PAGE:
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For a number of years, coenzyme Q10 (CoQ10) was known for its key role in mitochondrial bioenergetics; later studies demonstrated its presence in other subcellular fractions and in blood plasma, and extensively investigated its antioxidant role. These two functions constitute the basis for supporting the clinical use of CoQ10. Also at the inner mitochondrial membrane level, CoQ10 is recognized as an obligatory co-factor for the function of uncoupling proteins and a modulator of the mitochondrial transition pore. Furthermore, recent data indicate that CoQ10 affects expression of genes involved in human cell signalling, metabolism, and transport and some of the effects of CoQ10 supplementation may be due to this property. CoQ10 deficiencies are due to autosomal recessive mutations, mitochondrial diseases, ageing-related oxidative stress and carcinogenesis processes, and also statin treatment. Many neurodegenerative disorders, diabetes, cancer and muscular and cardiovascular diseases have been associated with low CoQ10 levels, as well as different ataxias and encephalomyopathies. CoQ10 treatment does not cause serious adverse effects in humans and new formulations have been developed that increase CoQ10 absorption and tissue distribution. Oral CoQ10 is a frequent antioxidant strategy in many diseases that may provide a significant symptomatic benefit.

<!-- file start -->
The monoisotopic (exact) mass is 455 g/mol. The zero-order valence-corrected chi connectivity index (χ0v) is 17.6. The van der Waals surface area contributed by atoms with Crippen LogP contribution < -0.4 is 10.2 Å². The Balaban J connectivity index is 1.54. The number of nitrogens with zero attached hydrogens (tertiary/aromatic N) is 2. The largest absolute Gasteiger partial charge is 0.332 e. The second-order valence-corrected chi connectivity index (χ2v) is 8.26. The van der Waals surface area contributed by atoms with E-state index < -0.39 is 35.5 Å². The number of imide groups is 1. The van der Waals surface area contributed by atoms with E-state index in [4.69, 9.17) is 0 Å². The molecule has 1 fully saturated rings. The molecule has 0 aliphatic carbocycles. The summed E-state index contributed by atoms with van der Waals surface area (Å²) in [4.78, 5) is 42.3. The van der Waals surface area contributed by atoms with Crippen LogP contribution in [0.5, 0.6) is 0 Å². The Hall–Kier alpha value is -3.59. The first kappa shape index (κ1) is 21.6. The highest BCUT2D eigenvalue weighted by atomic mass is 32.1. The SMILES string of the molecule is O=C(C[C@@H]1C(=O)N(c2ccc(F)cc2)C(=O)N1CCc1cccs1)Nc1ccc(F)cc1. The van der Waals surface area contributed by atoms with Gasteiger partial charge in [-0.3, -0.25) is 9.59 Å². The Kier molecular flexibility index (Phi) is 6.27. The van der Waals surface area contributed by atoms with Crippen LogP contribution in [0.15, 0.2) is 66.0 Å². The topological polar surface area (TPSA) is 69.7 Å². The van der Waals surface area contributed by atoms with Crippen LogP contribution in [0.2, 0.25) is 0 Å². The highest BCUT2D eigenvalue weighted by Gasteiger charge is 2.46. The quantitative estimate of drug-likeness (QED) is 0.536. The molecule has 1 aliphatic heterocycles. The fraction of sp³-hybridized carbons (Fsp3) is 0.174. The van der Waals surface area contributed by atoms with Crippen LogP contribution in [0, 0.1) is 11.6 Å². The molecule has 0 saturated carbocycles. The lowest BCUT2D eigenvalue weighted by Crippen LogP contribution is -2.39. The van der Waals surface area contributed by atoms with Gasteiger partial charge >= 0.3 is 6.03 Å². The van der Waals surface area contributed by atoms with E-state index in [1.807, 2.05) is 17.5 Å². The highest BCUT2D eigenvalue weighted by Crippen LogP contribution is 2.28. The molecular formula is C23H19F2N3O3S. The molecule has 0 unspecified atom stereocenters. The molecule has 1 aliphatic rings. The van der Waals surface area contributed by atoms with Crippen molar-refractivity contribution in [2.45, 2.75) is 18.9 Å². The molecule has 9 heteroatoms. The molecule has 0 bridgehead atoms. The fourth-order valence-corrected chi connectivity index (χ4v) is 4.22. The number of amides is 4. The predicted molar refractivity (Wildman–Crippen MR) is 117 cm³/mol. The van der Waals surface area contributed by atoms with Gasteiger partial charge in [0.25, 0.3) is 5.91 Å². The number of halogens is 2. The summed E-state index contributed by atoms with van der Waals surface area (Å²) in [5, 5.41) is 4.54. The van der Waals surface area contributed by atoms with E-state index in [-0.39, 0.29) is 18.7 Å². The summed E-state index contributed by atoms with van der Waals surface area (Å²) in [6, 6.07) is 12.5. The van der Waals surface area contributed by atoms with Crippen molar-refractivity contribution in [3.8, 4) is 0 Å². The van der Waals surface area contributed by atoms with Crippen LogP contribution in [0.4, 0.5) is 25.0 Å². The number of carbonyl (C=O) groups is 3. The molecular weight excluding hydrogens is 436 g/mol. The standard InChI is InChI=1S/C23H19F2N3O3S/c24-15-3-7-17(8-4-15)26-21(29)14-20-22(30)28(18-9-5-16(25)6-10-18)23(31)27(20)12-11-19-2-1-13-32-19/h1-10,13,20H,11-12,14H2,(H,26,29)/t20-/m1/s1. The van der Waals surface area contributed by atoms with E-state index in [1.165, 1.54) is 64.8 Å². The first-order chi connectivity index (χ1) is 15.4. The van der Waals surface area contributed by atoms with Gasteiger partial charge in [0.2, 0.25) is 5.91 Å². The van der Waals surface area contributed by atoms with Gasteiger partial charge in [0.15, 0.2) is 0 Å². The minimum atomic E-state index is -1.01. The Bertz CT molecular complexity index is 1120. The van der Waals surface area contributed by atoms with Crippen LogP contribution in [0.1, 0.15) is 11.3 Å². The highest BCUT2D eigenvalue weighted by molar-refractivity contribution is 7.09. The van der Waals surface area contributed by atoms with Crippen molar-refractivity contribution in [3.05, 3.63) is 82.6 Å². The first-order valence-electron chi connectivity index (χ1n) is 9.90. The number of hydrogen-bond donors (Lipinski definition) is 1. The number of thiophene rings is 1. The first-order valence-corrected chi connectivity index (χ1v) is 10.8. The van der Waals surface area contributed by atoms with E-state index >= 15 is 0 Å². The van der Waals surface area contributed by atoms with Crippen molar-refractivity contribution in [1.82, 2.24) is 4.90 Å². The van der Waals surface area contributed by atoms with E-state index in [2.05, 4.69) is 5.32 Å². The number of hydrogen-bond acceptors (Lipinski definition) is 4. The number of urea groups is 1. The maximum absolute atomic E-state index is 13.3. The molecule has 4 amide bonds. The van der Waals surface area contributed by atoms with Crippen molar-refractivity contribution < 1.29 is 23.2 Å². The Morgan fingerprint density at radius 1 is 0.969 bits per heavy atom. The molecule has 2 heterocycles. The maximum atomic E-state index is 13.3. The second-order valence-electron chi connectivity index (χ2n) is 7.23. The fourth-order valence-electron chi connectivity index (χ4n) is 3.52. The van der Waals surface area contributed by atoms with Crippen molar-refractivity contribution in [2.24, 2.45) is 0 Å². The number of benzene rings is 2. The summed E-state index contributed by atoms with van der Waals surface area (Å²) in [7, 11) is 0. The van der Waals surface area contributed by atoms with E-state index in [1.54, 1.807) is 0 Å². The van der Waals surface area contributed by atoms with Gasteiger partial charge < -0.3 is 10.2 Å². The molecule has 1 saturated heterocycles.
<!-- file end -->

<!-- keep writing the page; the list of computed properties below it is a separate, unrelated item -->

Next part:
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Objective: Evidence of oxidative stress was reported in individuals with Down syndrome. There is a growing interest in the contribution of the immune system in Down syndrome. The aim of this study is to evaluate the coenzyme Q10 and selected pro-inflammatory markers such as interleukin 6 and tumor necrosis factor α in children with Down syndrome. Methods: Eighty-six children (5–8 years of age) were enrolled in this case-control study from two public institutions. At the time of sampling, the patients and controls suffered from no acute or chronic illnesses and received no therapies or supplements. The levels of interleukin 6, tumor necrosis factor α, coenzyme Q10, fasting blood glucose, and intelligence quotient were measured. Results: Forty-three young Down syndrome children and forty-three controls were included over a period of eight months (January–August 2014). Compared with the control group, the Down syndrome patients showed significant increase in interleukin 6 and tumor necrosis factor α (p = 0.002), while coenzyme Q10 was significantly decreased (p = 0.002). Also, body mass index and fasting blood glucose were significantly increased in patients. There was a significantly positive correlation between coenzyme Q10 and intelligence quotient levels, as well as between interleukin 6 and tumor necrosis factor α. Conclusion: Interleukin 6 and tumor necrosis factor α levels in young children with Down syndrome may be used as biomarkers reflecting the neurodegenerative process in them. Coenzyme Q10 might have a role as a good supplement in young children with Down syndrome to ameliorate the neurological symptoms.